Small blog about different CTFs completed or software I have worked on that I find interesting.
Phishing Doc Lures
Threat actors commonly use Microsoft Office documents with VBA macros for phishing attacks to infect an unexpecting end user.
To get the user to enable macros, the documents commonly contain image lures. Some claim the document is
from an older version of office,
Initial Attempt at OCR
InQuest wrote a blog post showing some common lures contained in malicious documents.
One of the methods security researchers have attempted to detect documents with these lures, is through Optical Character Recognition.
OCR is very good if the images are well formed and the threat actor hasn’t taken steps to confuse OCR systems. Some methods to make OCR harder are
lowering the image resolution,
introducing noise into the image, or
using similar colors for text and background.
Below is an image lure used by Emotet.
I use pytesseract for OCR to attempt to extract the text.
Below is the result of using OCR on the above image.
Unfortunately, OCR was not able to recognize anything. This is likely due to the noise and blurring near the characters.
OCR With Pre-processed Image
My first thought was to use some pre-processing before passing the image to OCR. I have worked on something similar in the past, and so decided to take a similar approach.
I used some pre-processing to separate the image into a two color image.
It looks even worse. I believed I had the right idea, but not the right approach. I thought maybe if I was able to determine that background color I could then adjust my method.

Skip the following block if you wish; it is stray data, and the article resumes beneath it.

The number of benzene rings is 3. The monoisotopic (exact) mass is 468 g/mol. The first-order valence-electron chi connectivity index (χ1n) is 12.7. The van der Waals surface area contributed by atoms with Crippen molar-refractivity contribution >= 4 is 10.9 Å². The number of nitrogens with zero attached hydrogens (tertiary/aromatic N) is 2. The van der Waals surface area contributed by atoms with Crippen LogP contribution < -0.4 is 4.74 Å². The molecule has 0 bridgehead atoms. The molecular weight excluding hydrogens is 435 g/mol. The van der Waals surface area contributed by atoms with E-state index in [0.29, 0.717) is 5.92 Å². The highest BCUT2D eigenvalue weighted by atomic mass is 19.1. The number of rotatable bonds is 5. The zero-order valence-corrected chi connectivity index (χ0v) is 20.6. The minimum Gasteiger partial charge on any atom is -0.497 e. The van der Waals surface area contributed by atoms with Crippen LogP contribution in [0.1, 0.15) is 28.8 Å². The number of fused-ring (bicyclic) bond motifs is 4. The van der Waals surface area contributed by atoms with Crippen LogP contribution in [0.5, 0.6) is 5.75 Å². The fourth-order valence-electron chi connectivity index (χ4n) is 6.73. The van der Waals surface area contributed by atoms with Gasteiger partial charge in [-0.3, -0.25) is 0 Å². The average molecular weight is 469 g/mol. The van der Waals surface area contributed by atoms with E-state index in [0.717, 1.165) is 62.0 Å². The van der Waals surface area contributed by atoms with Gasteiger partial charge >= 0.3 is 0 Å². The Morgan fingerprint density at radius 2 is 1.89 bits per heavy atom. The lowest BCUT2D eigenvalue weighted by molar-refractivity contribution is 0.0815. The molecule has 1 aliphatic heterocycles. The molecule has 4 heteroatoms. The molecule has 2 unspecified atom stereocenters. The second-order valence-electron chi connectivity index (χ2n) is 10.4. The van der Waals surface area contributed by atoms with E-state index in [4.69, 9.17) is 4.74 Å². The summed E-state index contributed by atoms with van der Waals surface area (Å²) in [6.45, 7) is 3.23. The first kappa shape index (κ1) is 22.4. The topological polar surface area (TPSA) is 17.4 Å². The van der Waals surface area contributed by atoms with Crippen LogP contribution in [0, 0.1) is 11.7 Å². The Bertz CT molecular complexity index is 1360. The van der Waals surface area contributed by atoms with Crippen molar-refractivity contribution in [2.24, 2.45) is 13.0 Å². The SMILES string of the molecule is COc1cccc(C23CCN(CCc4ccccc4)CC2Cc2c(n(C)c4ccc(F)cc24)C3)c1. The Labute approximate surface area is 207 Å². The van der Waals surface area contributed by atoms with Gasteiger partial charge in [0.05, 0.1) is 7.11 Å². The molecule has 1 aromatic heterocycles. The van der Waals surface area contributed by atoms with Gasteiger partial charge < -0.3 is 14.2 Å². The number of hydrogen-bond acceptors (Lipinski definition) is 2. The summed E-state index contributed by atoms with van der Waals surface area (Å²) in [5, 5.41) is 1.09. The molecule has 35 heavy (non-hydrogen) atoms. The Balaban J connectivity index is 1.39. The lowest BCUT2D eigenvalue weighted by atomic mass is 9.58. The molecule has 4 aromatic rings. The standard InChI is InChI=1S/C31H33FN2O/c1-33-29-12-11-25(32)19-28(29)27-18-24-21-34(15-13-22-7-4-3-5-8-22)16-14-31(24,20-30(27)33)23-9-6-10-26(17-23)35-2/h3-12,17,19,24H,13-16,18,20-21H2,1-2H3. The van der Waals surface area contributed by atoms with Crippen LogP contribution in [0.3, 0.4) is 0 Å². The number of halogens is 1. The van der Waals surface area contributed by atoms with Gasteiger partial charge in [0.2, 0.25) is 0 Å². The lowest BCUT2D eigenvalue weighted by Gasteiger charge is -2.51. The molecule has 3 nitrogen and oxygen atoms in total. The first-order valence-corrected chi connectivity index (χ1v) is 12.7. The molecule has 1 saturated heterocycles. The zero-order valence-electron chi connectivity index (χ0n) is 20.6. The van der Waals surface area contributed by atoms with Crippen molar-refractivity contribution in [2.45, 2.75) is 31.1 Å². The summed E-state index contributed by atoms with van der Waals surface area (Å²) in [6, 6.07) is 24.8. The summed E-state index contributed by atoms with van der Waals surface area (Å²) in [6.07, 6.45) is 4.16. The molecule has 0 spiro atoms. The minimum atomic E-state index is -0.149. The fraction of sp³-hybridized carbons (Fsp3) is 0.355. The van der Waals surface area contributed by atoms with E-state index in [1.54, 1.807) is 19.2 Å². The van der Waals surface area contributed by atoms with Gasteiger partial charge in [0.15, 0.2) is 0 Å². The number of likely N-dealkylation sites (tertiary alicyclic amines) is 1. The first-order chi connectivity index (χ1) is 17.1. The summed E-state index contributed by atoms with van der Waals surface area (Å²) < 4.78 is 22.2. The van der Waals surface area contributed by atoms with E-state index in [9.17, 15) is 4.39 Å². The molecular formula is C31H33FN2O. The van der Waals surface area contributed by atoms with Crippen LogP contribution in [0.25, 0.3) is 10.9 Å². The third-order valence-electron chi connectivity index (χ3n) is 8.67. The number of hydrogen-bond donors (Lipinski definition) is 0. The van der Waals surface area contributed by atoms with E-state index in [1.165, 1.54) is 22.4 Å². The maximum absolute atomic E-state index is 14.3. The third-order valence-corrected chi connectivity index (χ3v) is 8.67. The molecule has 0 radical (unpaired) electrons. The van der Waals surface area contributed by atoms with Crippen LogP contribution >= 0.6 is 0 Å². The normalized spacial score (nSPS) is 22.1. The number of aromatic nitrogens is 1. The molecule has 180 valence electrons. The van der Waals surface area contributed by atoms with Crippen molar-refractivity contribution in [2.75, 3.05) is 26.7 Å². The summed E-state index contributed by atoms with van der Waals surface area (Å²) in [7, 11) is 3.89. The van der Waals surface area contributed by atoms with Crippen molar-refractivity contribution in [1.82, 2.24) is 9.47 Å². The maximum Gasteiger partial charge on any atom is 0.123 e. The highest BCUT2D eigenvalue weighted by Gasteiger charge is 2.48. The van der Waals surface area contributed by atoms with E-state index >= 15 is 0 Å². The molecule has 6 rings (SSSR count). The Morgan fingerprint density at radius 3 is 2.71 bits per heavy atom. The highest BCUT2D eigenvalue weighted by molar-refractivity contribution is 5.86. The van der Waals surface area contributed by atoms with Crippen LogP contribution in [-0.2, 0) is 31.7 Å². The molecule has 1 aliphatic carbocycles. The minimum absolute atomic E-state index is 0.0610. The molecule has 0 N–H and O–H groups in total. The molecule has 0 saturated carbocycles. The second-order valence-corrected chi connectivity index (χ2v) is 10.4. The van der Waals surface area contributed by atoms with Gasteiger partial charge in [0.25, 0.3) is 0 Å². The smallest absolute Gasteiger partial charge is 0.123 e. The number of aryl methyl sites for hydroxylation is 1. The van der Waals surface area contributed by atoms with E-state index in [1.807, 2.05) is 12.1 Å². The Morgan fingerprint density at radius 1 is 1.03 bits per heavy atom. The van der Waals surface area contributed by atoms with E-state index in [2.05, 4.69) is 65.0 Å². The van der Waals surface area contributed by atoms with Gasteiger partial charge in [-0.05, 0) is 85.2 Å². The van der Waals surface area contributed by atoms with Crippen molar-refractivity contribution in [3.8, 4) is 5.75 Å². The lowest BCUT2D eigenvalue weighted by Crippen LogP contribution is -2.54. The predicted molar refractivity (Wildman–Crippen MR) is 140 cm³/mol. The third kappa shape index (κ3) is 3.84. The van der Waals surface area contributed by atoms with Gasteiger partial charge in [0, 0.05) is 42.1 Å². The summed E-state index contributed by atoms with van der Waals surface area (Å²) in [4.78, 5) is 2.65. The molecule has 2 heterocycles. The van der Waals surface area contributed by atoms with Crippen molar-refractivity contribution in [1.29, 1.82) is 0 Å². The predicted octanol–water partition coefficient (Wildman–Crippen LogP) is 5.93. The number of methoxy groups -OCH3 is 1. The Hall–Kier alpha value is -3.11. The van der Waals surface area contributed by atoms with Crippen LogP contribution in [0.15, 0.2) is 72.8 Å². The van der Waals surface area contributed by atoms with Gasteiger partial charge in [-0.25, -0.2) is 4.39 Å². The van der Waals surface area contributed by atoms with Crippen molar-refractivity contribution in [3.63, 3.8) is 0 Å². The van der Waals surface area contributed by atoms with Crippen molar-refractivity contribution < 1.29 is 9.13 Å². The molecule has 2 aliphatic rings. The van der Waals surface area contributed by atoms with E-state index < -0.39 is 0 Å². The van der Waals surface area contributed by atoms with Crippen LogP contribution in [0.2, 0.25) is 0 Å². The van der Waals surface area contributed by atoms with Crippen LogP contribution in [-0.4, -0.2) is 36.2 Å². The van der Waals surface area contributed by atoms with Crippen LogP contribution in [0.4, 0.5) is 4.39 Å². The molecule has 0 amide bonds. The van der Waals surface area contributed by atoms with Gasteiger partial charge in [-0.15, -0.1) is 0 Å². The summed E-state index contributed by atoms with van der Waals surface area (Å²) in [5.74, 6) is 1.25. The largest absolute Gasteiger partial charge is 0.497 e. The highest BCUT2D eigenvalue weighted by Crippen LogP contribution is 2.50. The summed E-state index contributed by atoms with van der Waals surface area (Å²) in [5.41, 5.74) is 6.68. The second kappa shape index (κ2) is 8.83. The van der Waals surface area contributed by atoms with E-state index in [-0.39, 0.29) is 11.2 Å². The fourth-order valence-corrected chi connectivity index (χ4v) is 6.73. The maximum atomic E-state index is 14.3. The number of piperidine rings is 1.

Turns out that 71%+ is all one color, the light blue. I thought I could just list the highest used colors and only use the top 4.
OCR with K-Means Clustering
Turns out the top 4 colors were all background, just slightly different shades. I needed a way to combine these groups no matter the color. So I turned to clustering.
I used k-means clustering to group the pixels into 5 clusters. I then went through each cluster setting the pixel to the avg color for that cluster. This reduces the colors in the image by using the actual colors in the image and not an arbitrary threshold.
Still no luck, but I decided to try 2 clusters, to get the most contrast possible.
YES!!! Progress. It still can’t recognize everything but we can clearly see indicators of a lure. Lets see if we can improve this.
OCR With Further Improvements
I looked into maybe trying to use bezier curves to estimate the chars and then redraw them somewhere else and pass that to the OCR.
Wasn’t able to get anywhere, but I remembered some one on Stack Overflow mentioning to make the image bigger before OCR to help improve the output.
So I decided to give this a try and
resized the image to 3 times its normal size,
clustered on colors,
reduced colors to 2 tones, and
passed to OCR.
And it WORKED! It improved the output drastically and now you can clearly read the lure text.
Here it is running on a lure from Zloader.
I have updated my tool, doctools, created to extract images from DOC files. It still needs to be expanded to DOCX and Excel formats. Below is the output from running it on a recent Emotet sample.